• The report entitled Pradhan Mantri Fasal Bima Yojana: An Assessment from the Centre for Science and Environment (released on 21 July, 2017) finds that PMBY is not beneficial for farmers in vulnerable regions. For farmers in vulnerable regions such as Bundelkhand and Marathwada, factors like low indemnity levels, low threshold yields, low sum insured and default on loans make PMFBY a poor scheme to safeguard against extreme weather events. CSE's analysis shows that farmers in these areas might not get any claim even if more than half of their crops are damaged @@
• The CAG report on Performance Audit of Agriculture Crop Insurance Schemes (Report no. 7 of 2017), which was tabled in the Parliament on 21 July, 2017, finds that despite the three decade long efforts of Government of India to provide crop insurance, coverage of farmers under such schemes continues to remain low. The coverage of non-loanee farmers continues to be particularly low, primarily because the schemes have been targeted at loanee farmers, for whom the schemes stipulate mandatory coverage @$
• Within the rural households, the marginal land owners (i.e. possessing more than 0.002 but less than or equal to 1.0 hectare of land) constituted the highest proportion(75.42%) of total rural households, whereas the large land owners (possessing land more than 10.000 hectares) constituted the lowest proportion (0.24% ) of the total households. The landless category (possessing land less than or equal 0.002 hectare) constituted 7.41% of the total rural households $$
@@ Pradhan Mantri Fasal Bima Yojana: An Assessment from the Centre for Science and Environment (released on 21 July, 2017), please click here to access
@$ CAG report on Performance Audit of Agriculture Crop Insurance Schemes (Report no. 7 of 2017), tabled in the Parliament on 21 July, 2017 (please click here to access)
$$ Key Indicators of Land and Livestock Holdings in India, NSS 70th Round (Please click hereto access)
$ State of Indian Farmers: A Report, done by Centre for the Study of Developing Societies (CSDS), Delhi (please click here to download)
# Some Aspects of Farming, 2003, Situation Assessment Survey of Farmers, National Sample Survey (NSS) 59th Round, (January–December 2003)
## Some Aspects of Operational Land Holdings in India, 2002-03, Report No. 492(59/18.1/3), National Sample Survey 59th Round (January–December 2003), August, 2006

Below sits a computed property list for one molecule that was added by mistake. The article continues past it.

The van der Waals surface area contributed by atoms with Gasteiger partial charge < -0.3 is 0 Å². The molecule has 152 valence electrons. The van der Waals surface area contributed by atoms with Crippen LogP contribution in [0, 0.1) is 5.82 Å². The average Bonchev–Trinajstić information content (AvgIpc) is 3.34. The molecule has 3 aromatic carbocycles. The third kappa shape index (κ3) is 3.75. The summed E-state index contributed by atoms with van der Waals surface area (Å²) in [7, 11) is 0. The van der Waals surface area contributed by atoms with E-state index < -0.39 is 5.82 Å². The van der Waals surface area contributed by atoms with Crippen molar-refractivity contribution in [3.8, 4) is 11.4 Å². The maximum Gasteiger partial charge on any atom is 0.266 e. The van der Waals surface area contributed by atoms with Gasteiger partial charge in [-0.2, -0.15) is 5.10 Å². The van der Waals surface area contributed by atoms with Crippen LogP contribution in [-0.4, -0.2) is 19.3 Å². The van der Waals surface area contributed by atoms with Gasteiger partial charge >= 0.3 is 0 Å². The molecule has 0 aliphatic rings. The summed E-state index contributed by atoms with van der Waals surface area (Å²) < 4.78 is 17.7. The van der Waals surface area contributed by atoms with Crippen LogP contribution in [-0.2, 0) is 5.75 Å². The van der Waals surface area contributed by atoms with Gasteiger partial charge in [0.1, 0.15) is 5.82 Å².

*# World Development Report: Agriculture for Development 2008, www.worldbank.org
* Nagaraj, K (2008): Farmers’ Suicides in India, Magnitudes, Trends and Spatial Patterns, Macroscan
@ NCEUS (2007), Report on Conditions of Work and Promotion of Livelihoods in the Unorganised Sector
We are told that India withstood global recession on the strength of its rural market. While it is true that rural India’s potential for consumption is huge, the country is not even close to realizing it. According to NSSO almost one third farmers don’t like farming and about 40 per cent say given a choice they would do something else. Nothing reflects the farmers’ falling standards of living better than their calorie intake which has fallen (for the entire rural population) from 2309 Kcal per day in 1983 to 2011 Kcal per day in 1998, a drop of over 15 per cent in as many years.
Rural India’s perverse appetite for gold and motorbikes, mainly to be given away as dowry, is fed by borrowings and non-farm incomes. With average landholding falling from 2.6 hectares per farmer in 1960 to 1.4 hectares in 2000 due to fragmentation, farming continues to be an utterly unprofitable activity.
The wealthy and powerful zamindar of the Bollywood movies remains a creature of our imagination. The ‘poor’ rich farmer with over 10 hectares of land is below one per cent in poorer states like Bihar and Bengal and around 8 per cent in relatively prosperous Punjab and Haryana. The rest are all small, marginal and medium farmers battling for survival against tough odds.
Over 60 per cent of India’s cultivated area is rain-fed and is untouched by the fruits of the Green Revolution. The fabled Green Revolution did end India’s depended on foreign aid to feed its people. But its gains were confined to about a third of the country’s cultivated area covered under irrigation schemes. Even in these areas, the farm crisis has since deepened due to high input costs, lowering of the water table, degradation of soil fertility and unrewarding pricing mechanisms. As a result the growth in food grain production has tumbled from 3.5 per cent in the eighties to 1.8 per cent in the nineties. Farmers’ suicides, which were virtually unknown in the eighties, and which were once thought to be a regional syndrome of the poorer regions, are now spreading to relatively prosperous areas like Punjab, Haryana, Karnataka and Kerala.
For the poorest and rain dependent farmers the profitability has dropped further. Input costs have consistently risen and the crisis is further aggravated by the absence of fair credit agencies, scientific seed banks and vital services like education and health. India’s much maligned agricultural subsidy per farmer is not even one hundredth of corresponding subsidies given to the OECD farmers. (India’s per farmer subsidy is $ 66 as against $26000 in Japan, $ 21000 in the US and $ 11000 in the OECD countries)